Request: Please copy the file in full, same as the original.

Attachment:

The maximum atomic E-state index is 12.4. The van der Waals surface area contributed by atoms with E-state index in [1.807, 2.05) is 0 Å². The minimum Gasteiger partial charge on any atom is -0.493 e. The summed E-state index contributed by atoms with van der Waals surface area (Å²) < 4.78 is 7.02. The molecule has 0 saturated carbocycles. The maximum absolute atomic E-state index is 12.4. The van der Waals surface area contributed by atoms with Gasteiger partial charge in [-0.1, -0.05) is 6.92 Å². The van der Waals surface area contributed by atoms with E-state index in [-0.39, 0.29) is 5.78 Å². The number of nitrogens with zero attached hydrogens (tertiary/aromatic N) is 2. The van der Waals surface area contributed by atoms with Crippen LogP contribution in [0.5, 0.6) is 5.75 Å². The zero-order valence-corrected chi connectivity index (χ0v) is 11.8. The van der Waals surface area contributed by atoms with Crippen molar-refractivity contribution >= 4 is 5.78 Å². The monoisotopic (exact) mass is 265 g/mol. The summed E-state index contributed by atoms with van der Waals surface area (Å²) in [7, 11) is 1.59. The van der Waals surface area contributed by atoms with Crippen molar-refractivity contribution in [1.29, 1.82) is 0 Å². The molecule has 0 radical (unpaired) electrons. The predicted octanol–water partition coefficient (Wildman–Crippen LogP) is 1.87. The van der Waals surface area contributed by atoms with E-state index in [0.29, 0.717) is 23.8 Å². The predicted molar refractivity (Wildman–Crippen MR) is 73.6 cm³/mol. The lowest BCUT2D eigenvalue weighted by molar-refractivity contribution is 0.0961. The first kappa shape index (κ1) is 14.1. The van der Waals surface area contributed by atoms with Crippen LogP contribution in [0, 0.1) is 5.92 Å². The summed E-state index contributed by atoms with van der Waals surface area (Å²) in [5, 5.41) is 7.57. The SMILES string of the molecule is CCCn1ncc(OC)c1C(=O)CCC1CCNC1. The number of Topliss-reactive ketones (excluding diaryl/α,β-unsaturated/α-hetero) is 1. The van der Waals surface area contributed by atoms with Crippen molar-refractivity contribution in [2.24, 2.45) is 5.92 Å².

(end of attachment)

The maximum atomic E-state index is 12.4. The van der Waals surface area contributed by atoms with E-state index in [1.807, 2.05) is 0 Å². The minimum Gasteiger partial charge on any atom is -0.493 e. The summed E-state index contributed by atoms with van der Waals surface area (Å²) < 4.78 is 7.02. The molecule has 0 saturated carbocycles. The maximum absolute atomic E-state index is 12.4. The van der Waals surface area contributed by atoms with Gasteiger partial charge in [-0.1, -0.05) is 6.92 Å². The van der Waals surface area contributed by atoms with E-state index in [-0.39, 0.29) is 5.78 Å². The number of nitrogens with zero attached hydrogens (tertiary/aromatic N) is 2. The van der Waals surface area contributed by atoms with Crippen LogP contribution in [0.5, 0.6) is 5.75 Å². The zero-order valence-corrected chi connectivity index (χ0v) is 11.8. The van der Waals surface area contributed by atoms with Crippen molar-refractivity contribution >= 4 is 5.78 Å². The monoisotopic (exact) mass is 265 g/mol. The summed E-state index contributed by atoms with van der Waals surface area (Å²) in [7, 11) is 1.59. The van der Waals surface area contributed by atoms with Crippen molar-refractivity contribution in [1.29, 1.82) is 0 Å². The molecule has 0 radical (unpaired) electrons. The predicted octanol–water partition coefficient (Wildman–Crippen LogP) is 1.87. The van der Waals surface area contributed by atoms with E-state index in [0.29, 0.717) is 23.8 Å². The predicted molar refractivity (Wildman–Crippen MR) is 73.6 cm³/mol. The lowest BCUT2D eigenvalue weighted by molar-refractivity contribution is 0.0961. The first kappa shape index (κ1) is 14.1. The van der Waals surface area contributed by atoms with Crippen LogP contribution in [0, 0.1) is 5.92 Å². The summed E-state index contributed by atoms with van der Waals surface area (Å²) in [5, 5.41) is 7.57. The SMILES string of the molecule is CCCn1ncc(OC)c1C(=O)CCC1CCNC1. The number of Topliss-reactive ketones (excluding diaryl/α,β-unsaturated/α-hetero) is 1. The van der Waals surface area contributed by atoms with Crippen molar-refractivity contribution in [2.24, 2.45) is 5.92 Å².